The Stolen Valley Movie Review

Writer/director Jesse Edwards comes to film from the world of commercials. The Stolen Valley is his debut feature film and he makes sure it has something to say. The importance of those messages dovetails nicely with what is in essence an adventure ride of a movie. It revolves around the exploits of Lupe (Briza Covarrubias) and Maddy (Allee Sutton Hethcoat).

These two women are complete strangers at first but by stories end they will have become besties. The film’s lower budget has a few knock-on positive effects. It’s always easier to believe in an actor’s character when you haven’t been overexposed to them or seen them in a career-defining role. One of the other positives is reducing the special effects to a minimum, less bombast, more story.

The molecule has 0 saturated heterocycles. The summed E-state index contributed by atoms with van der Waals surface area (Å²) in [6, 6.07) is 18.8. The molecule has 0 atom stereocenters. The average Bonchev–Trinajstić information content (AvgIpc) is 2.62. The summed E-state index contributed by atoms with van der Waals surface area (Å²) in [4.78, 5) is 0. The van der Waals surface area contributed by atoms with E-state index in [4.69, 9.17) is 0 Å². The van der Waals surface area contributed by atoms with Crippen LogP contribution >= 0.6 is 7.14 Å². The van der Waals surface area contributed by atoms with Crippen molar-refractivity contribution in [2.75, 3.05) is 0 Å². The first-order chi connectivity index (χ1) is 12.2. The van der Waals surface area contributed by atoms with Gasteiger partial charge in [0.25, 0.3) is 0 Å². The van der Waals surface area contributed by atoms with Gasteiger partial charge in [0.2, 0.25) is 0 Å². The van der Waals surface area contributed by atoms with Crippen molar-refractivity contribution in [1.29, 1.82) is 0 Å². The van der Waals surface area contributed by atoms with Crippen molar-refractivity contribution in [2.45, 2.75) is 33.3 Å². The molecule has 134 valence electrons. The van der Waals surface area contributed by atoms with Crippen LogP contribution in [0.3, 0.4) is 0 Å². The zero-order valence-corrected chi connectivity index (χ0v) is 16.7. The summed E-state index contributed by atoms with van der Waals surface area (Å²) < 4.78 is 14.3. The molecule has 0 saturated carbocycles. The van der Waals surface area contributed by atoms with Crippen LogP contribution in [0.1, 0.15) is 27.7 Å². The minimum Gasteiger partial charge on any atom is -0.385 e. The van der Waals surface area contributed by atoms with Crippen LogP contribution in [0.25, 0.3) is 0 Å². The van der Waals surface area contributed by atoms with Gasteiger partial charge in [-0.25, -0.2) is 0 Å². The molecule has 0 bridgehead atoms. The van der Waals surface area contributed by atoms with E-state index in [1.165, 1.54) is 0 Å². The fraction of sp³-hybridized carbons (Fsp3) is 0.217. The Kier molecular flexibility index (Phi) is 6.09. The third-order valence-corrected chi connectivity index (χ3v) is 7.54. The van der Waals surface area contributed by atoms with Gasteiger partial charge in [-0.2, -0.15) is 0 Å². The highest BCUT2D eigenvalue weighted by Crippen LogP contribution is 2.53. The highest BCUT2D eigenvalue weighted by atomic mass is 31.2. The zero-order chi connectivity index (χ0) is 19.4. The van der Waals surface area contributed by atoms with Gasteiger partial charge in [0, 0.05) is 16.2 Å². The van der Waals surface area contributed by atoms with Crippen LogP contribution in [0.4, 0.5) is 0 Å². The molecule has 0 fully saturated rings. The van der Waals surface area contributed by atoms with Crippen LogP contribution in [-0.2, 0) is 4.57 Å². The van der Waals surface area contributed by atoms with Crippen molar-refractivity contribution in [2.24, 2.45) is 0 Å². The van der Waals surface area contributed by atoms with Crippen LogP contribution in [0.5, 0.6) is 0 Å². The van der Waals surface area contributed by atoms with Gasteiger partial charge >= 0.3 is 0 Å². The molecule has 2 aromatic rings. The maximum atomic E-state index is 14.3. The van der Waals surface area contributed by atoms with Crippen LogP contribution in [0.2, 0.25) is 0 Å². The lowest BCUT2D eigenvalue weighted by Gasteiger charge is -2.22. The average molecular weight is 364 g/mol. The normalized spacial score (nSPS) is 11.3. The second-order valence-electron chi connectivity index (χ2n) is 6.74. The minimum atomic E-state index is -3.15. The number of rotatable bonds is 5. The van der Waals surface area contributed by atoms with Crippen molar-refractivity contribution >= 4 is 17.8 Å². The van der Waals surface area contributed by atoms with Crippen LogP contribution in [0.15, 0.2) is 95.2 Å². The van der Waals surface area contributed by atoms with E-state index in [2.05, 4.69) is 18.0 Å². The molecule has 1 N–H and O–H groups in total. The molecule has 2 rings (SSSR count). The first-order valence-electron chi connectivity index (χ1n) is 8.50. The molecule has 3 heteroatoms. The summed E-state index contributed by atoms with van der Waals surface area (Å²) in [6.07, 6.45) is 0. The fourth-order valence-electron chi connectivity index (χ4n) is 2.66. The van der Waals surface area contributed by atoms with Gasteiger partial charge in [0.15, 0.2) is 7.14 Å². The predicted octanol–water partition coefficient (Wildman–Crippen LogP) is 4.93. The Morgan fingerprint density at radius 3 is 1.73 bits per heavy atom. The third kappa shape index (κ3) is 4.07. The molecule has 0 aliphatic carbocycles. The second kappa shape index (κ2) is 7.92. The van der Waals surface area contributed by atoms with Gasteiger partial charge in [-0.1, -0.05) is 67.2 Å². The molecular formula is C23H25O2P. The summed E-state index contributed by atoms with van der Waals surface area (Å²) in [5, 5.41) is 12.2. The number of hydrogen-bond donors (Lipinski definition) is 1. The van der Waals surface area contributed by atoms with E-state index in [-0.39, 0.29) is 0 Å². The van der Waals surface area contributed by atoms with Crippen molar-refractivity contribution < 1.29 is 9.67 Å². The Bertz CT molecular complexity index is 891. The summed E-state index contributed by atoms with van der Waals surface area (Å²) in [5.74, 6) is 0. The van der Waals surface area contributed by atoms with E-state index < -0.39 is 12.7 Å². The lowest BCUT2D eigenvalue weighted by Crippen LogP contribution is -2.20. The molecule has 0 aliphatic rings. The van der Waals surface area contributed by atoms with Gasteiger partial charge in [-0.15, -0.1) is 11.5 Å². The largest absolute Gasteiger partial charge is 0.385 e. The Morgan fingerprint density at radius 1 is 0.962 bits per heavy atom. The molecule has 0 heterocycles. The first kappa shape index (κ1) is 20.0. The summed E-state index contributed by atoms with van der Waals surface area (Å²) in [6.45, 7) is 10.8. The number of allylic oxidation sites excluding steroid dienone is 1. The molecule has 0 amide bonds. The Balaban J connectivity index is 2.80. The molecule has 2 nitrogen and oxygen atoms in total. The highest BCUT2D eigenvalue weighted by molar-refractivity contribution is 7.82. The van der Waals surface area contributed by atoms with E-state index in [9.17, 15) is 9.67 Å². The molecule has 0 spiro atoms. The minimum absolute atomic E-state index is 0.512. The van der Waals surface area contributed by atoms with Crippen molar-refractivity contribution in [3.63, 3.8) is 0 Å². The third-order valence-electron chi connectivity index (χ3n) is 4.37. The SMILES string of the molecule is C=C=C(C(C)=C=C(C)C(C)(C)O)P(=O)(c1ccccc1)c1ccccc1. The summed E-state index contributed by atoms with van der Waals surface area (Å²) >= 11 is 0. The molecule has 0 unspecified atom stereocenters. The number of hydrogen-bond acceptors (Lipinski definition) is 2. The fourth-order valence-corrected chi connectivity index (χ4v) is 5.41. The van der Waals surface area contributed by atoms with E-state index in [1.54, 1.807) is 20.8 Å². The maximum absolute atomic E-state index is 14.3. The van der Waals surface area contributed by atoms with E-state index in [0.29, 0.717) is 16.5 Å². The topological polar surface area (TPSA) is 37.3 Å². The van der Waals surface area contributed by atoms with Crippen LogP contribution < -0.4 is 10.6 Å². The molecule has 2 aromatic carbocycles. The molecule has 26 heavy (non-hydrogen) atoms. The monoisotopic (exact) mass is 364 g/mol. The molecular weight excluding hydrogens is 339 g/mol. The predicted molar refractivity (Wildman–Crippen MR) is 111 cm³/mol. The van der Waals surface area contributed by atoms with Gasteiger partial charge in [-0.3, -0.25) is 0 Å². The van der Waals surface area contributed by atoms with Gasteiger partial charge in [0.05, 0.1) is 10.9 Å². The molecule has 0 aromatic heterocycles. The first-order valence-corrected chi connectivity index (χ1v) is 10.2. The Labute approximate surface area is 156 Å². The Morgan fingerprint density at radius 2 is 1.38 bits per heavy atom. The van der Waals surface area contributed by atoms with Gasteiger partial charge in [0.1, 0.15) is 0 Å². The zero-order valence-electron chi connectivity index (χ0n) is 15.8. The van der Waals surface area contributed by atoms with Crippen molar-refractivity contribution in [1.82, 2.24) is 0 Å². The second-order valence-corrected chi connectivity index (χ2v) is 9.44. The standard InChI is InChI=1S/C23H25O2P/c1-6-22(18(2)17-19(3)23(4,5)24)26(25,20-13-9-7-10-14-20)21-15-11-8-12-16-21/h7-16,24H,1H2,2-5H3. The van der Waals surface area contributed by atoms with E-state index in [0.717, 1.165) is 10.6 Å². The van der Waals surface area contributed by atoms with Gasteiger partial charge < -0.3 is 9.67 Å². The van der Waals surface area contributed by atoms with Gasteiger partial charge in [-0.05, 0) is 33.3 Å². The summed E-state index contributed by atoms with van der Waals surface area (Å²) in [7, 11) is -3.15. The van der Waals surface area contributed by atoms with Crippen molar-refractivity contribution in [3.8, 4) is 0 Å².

When conflicts arrive they are not resolved with huge explosions or extended gun fights. The characters are left to use their wits. You get so used to the overabundance of those actions in most movies of this genre that reducing them makes things feel refreshingly personal. Zeroing in on the message becomes more clear and less fuzzy due to overstatement.

At first, when Lupe and Maddy meet (during a pawn shop robbery) they are more than cautious around each other but when these two gal pals hit their stride it becomes a boisterous journey. One that has some important underlying messages, the first of which is to respect the indigenous peoples and their land. Fortunately, the message never overtakes the story and enjoyment Is at its heart.

The Stolen Valley (2022) will be available to own or rent from April 17th via Apple TV, Prime Video and Google Play!
Rob Hudson